In an article published to LED Magazine on April 1, 2016, Peter Shackle describes improving flicker characteristics with new “AC-LED” technology. The technology appears to be a race to the bottom in terms of costs at the expense of those sensitive to flicker. Unfortunately, the targets appear to based on the flawed notion that flicker of 200 Hz and higher is imperceptible to the human brain. He writes:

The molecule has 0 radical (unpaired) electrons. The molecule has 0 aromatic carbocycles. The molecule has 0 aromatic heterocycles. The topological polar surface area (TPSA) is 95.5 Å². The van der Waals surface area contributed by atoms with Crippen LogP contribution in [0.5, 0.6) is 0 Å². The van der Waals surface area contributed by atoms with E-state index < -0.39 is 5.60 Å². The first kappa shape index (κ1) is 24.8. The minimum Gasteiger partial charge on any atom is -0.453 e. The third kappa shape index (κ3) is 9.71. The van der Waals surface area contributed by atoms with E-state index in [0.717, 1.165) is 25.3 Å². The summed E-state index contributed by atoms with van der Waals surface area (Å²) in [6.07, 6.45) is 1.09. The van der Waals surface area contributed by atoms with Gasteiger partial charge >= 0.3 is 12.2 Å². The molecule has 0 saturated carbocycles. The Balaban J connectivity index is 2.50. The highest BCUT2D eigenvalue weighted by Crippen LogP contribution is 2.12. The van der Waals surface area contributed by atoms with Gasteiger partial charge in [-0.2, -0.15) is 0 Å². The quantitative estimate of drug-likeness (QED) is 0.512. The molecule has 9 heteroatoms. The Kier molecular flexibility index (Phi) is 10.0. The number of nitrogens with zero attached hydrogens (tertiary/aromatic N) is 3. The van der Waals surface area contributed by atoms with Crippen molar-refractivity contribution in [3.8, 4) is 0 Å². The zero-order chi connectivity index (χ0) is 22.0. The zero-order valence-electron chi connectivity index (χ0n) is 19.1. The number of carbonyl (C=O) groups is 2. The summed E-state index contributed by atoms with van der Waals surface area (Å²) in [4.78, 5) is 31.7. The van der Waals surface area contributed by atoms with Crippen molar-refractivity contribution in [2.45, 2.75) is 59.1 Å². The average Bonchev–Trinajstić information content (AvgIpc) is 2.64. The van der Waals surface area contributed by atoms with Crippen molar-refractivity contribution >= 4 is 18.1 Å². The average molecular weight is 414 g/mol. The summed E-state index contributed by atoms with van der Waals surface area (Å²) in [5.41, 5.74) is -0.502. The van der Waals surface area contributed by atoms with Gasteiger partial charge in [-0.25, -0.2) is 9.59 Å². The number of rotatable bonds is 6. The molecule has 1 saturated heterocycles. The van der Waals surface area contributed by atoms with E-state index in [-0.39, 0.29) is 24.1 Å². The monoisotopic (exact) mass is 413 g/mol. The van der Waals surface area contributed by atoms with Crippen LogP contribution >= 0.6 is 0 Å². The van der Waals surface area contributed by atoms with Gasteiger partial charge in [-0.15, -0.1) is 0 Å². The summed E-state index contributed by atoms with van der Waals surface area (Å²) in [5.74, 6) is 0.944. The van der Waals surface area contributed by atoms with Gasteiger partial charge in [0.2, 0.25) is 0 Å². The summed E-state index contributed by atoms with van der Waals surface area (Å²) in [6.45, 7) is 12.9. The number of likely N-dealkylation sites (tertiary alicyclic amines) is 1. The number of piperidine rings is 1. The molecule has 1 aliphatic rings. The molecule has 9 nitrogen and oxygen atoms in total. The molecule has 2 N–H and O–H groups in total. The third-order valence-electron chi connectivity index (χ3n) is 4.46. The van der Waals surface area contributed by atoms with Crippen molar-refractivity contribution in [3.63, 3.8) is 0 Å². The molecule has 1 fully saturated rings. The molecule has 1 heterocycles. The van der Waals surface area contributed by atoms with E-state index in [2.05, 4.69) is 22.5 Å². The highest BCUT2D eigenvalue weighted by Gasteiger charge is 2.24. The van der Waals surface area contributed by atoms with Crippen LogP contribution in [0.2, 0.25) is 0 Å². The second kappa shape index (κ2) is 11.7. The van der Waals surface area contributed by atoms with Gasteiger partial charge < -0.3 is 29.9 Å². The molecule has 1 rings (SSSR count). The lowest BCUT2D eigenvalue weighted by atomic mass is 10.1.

A consistent picture emerges here. Half of human beings cannot perceive flicker above 60 Hz as documented by the LRC, yet the work of Berman shows that frequencies up to 200 Hz are indeed being transmitted to the brain, and Jaen confirms that visual performance is degraded even when subjects cannot perceive the flicker. The 200-Hz limit corresponds to a frequency having a time period of 5 msec (milliseconds), which makes the point that a gap in a waveform on the order of, say, 2 msec or less will be imperceptible because the human eye cannot detect and signal the existence of such fast events. This knowledge can serve as the basis of a circuit that achieves simultaneously low flicker index and high power factor.
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